Adjacent areas
Adjacent areas

Eastlands development JV moves closer

A joint venture between New East Manchester, Manchester City Council and Manchester City FC is to be created to deliver development opportunities for land in east Manchester.

See gallery of plans below

Simon Bate, chairman of urban regeneration company New East Manchester, said: "This is the latest milestone in the regeneration journey that east Manchester has been on for the past 15 years. We have already seen how the area has gone from having no economic future to one where public and private partners together have stabilised the area and put in place a proposal for economic growth. We now have a long-term plan which will act as a platform for our priorities and actions over the coming years, enabling businesses, local resident and visitors to benefit from future investment opportunities."

The previous partnership arrangement, which began with the signing of a memorandum of understanding in March last year, is to be formalised with the creation of a legally binding joint venture, known as the Eastlands Development Partnership.

The JV will act as a vehicle through which activity and development opportunities for land in and around the City of Manchester stadium and its neighbouring communities, is delivered.

An Eastlands regeneration framework document was published on Wednesday, outlining the overarching vision for the development of land held by the parties totalling approximately 200 acres.

A photo gallery below shows maps taken from the document of the key areas.

In the short term, land already owned by Manchester City Football Club on the Openshaw West site will be the focus of exploratory remediation in the coming weeks and months.

NEM said it is intended that the land in this area be made good in order that it becomes useable should the Premier League club deem further development of football facilities on the site appropriate.

In addition to the club's review of potential football facilities, the partnership is gauging opportunities to expand community facilities.

NEM said such opportunities, on both the land under the club's ownership as well as on that across the broader 200-acre site, may include but are not limited to educational, recreational and swimming facilities which would form a part of the development of an Eastlands community sports plan.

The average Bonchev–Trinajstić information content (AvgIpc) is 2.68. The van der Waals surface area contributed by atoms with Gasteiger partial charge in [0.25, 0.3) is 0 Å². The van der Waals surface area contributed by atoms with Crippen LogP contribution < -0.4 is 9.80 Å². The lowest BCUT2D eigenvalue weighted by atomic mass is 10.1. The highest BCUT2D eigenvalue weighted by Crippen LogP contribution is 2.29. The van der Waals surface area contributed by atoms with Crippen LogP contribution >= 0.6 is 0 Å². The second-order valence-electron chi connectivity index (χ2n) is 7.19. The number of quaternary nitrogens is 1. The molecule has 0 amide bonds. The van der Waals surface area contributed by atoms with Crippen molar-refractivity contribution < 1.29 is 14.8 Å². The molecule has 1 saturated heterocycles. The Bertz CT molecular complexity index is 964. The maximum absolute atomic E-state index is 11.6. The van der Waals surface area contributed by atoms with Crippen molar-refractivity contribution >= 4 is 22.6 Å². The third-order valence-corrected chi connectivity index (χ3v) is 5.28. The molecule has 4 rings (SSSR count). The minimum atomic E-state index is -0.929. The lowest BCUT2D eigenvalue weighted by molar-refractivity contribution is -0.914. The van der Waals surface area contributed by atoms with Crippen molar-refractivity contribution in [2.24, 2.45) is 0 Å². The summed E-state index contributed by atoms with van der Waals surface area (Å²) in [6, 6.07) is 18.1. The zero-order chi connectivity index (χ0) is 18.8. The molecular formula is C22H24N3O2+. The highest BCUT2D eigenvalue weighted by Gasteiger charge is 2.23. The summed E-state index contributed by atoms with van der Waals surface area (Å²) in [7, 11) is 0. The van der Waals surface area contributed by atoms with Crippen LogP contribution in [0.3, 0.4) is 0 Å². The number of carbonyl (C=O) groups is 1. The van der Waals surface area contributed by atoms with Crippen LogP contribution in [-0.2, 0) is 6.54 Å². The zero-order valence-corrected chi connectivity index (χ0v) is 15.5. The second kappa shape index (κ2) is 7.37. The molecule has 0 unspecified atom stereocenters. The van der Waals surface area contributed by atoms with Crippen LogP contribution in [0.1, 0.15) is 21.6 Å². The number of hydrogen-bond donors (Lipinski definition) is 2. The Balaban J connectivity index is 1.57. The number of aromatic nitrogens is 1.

NEM added that a period of significant community consultation will now begin to discuss possibilities for the area and to establish the wishes and needs of the local community.

Sir Richard Leese, leader of Manchester City Council, added: "This framework along with the partnership will drive progress over the next decade and will not just secure the economic success of the area, but also be a truly groundbreaking relationship setting the benchmark in the world of regeneration.

Remediation work on a 17-acre site, originally intended for the supercasino, started last September.

The project was funded by the Homes & Communities Agency, which contributed £2.74m, Manchester City Council, £1.37m, European Regional Development Fund, £3.59m, and North West Development Agency, £450,000.

Construction is also well underway on the new £24m national indoor BMX centre, being carried out by Sir Robert McAlpine, and a network of new pedestrian and cycle links to the surrounding area. The BMX centre is expected to be completed this year.

Eastlands was originally built to host the Commonwealth Games in 2002. As well as the stadium the area houses the Manchester Regional Arena, National Squash Centre, Tennis Centre, English Institute of Sport and the Manchester Velodrome.

The development framework, which will be subject to formal consultation in May, can be read on the Manchester City Council website.

Click image to launch gallery

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